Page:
the 80th anniversary celebration of the Schaare Zedek Hospital in Jerusalem. This
celebration took place in the City Hall of Frankfurt. This hospital had been founded 80
years ago by the city of Frankfurt and its Jewish community and is being supported by them
to this day.
"Dr. Jorgen Schmidt-Voigt, Chief
Physician in charge of the County Hospital Main-Taunus in Bad Soden, praised the
importance and merits of the Schaare Zedek Hospital in Jerusalem. He reported in detail an
event from his youth, a health emergency in his family, which was only resolved through
the courageous and unselfish action of a physician. This event, which occurred when he was
only 10 years old, impressed upon him the ethics of a true physician. It was the Jewish
physician Dr. Hugo Natt who became his example and guiding influence. This tradition of a
true physician, not a businessman with a degree in medicine, who practices his profession
for humanitarian reasons, should also be the guiding spirit of the Schaare Zedek Hospital,
This tribute came from a Christian German
physician, about 40 to 50 years after he met my father for the first time.
The following are the fates of the other
three children of Joseph and Rosa Natt:
Julius Natt, my father's oldest brother, was
not known to us at all. He left Frankfurt at an early age, got married in France, and
moved to the United States. He had four children: Teddy, George, Marion, and Rosa. Teddy,
whom we last met some 50 years ago, was a career officer in the U. S. Air Force, at that
time a Lieutenant Colonel. George was in the Maritime Service. Marion lived in the New
York area. We were completely out of touch with this branch of the family until in
December of 1994 we received a call from Marion who had traced us based on information
received from Diane, the daughter-in-law of Ted Natt, grand-son of Julius Natt. Shortly
thereafter she came to New York to meet us, together with her husband, also named Ted. We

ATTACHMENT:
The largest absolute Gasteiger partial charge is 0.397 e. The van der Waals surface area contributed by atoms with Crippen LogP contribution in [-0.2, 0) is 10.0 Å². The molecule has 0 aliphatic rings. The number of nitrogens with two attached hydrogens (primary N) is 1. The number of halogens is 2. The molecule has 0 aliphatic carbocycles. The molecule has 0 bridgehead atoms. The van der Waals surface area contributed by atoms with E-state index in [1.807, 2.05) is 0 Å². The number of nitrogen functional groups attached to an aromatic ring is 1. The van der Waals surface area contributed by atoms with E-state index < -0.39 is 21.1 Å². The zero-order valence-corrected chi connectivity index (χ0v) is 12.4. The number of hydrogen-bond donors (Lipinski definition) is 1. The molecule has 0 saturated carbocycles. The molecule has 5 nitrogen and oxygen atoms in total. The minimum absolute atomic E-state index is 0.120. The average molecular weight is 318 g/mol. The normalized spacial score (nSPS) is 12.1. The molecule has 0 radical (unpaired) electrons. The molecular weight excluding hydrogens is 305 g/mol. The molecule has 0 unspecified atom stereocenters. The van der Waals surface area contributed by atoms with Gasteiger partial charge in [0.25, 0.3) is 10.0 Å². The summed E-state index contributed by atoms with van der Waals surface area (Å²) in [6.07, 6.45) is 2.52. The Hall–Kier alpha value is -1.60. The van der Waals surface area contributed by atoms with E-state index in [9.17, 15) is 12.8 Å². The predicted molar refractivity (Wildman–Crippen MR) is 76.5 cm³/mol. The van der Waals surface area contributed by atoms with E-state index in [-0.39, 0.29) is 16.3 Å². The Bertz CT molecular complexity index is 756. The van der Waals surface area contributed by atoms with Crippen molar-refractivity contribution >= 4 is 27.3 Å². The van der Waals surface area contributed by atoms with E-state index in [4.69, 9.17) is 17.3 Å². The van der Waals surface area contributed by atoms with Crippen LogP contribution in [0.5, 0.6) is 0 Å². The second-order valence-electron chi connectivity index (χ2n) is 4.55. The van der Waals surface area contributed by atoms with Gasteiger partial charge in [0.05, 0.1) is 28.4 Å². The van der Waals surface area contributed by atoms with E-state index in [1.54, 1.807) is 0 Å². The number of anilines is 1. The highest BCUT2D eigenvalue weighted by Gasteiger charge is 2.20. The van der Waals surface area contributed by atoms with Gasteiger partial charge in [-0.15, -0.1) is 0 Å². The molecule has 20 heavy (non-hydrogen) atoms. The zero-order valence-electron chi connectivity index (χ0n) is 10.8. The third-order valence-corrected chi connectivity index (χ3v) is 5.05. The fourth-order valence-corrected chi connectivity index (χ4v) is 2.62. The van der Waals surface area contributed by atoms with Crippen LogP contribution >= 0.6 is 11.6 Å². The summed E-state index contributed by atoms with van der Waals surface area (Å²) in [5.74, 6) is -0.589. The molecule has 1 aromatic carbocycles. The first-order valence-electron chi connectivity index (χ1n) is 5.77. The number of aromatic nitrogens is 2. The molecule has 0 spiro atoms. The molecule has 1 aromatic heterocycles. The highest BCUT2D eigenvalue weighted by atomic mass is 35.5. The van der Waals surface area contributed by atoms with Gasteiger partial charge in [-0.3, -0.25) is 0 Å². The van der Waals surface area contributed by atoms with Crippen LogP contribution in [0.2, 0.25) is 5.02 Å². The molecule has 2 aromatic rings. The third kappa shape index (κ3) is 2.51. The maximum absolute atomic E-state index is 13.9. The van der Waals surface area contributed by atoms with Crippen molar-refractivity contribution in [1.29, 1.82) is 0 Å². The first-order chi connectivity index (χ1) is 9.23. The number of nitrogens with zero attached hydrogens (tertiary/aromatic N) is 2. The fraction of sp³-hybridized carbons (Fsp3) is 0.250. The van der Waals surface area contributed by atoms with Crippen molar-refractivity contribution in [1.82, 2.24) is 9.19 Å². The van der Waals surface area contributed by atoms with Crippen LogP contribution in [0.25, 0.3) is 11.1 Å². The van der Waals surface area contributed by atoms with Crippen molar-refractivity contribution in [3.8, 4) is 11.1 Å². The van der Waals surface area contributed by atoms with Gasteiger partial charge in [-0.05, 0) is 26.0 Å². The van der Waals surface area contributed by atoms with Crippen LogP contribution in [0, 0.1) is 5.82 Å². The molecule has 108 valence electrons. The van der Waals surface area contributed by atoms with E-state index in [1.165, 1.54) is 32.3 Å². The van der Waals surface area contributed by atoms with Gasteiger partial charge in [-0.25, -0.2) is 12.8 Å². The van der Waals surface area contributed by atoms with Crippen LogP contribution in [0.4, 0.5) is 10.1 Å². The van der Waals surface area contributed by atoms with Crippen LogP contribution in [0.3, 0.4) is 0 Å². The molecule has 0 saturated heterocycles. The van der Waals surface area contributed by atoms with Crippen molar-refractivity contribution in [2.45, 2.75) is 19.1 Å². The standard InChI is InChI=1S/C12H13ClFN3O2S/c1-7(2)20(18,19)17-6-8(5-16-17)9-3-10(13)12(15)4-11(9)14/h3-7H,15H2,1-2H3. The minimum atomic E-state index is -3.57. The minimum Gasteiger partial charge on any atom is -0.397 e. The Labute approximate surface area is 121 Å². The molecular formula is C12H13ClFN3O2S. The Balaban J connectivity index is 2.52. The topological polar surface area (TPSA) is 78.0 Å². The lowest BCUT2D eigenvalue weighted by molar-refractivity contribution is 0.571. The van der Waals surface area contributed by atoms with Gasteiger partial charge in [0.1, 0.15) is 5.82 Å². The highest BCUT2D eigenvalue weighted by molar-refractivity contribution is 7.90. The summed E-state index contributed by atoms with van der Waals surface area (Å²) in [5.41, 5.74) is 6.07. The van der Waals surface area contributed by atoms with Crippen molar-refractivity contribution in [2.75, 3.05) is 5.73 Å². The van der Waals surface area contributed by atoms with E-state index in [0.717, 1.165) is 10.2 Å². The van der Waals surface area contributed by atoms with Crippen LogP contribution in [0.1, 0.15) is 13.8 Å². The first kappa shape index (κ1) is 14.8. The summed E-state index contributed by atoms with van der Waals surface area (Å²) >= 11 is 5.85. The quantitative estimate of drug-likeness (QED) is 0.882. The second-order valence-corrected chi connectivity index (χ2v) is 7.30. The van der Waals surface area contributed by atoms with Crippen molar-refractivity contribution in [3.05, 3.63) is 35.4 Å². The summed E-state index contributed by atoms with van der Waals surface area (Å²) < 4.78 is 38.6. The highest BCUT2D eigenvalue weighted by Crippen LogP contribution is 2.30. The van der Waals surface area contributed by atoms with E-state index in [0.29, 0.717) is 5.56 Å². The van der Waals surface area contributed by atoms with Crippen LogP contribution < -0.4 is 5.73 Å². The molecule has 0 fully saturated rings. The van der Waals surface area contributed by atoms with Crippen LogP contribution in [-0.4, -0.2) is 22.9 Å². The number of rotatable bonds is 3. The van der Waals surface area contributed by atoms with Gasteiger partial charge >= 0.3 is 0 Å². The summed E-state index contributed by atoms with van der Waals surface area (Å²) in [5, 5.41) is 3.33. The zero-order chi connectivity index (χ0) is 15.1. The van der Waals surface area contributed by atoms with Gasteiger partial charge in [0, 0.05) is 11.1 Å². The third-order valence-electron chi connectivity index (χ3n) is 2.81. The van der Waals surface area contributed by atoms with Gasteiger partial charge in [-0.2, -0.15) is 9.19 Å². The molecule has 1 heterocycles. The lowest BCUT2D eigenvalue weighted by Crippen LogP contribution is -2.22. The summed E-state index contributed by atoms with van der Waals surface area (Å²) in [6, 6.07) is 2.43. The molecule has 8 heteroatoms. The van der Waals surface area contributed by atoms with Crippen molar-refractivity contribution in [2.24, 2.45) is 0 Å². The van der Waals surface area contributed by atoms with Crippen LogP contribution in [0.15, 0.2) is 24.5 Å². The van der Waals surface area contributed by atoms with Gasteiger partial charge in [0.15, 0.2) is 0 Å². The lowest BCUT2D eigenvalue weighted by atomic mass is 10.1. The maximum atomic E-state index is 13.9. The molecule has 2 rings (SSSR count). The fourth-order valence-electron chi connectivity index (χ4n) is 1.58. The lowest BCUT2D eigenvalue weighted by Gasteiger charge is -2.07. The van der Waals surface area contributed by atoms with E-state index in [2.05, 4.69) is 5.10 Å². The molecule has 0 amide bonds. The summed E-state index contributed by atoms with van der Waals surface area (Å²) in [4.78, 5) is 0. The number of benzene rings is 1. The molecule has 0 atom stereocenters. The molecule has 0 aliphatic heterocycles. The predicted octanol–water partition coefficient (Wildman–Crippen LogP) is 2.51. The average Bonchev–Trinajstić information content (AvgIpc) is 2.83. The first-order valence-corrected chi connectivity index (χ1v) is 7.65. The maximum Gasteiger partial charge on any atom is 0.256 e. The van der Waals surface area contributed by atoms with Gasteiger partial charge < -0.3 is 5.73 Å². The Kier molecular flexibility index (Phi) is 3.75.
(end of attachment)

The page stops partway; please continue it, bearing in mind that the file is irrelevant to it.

have been in touch ever since. The history of this branch of the family is shown on page
91 and 92.
My fathers brother, Rudolf Natt was a
businessman before World War I. While in service during the war on the Western Front, he
was wounded and buried for several days when his bunker was hit and collapsed. This
affected him mentally for the rest of his life, and he was never able to make a living
again. My father largely supported him and his family. He, his wife Rosa, and their son
Willy, who was a cantor, were deported to the East during the Hitler time and perished in
My father's sister Emily, whom Bernie and
Bobbie may still remember, was married in Frankfurt, but divorced a few years thereafter.
Due to the stigma attached in these days to a divorce, she had to emigrate to the United
States. There she married Pasquale Clemente, who was known to us as Uncle Patsy. Relly and
I were very close to them,, and they loved us dearly. Many a Sunday and holiday we were
invited there for tremendous Italian dinners. They took great pride in our progress here
in the United States and loved seeing Bernie and Bobby at their house. Uncle Patsy died in
1955 at the age of 85, and Aunt Emily in 1963 at the age of 89. Aunt Emily's daughter,
Betty, who was born in Frankfurt, died in 1960. Uncle Patsy was one of the nicest and
sweetest men we ever met, full of fun. He was a barber and had his shop, "Clemente's
Sanitary Barbershop," on 23rd Street in Manhattan, between 7th and 8th Avenues, where
Cavanaugh's restaurant is located now. The foundation of the old barber pole can still be
seen in the sidewalk there. They lived on the top floor of the apartment house across the
The earlier history of the Natt family came
to light only quite recently, largely from the study "History of the Jewish community
of Langonlonsheim" by Carl-Wilhelm Hoffler, published in 1991 and the copies of the
records in the village registry, to which my brother Bernhard managed to obtain access.
The study was based on the tax records of the provincial capital of Koblenz, as well as
the records of the "Schutzgeld", the moneys paid to the reigning prince or
bishop for protection. All Jews were subject to this levy if they wanted to live in peace,
although quite often this supposed protection proved quite ineffective.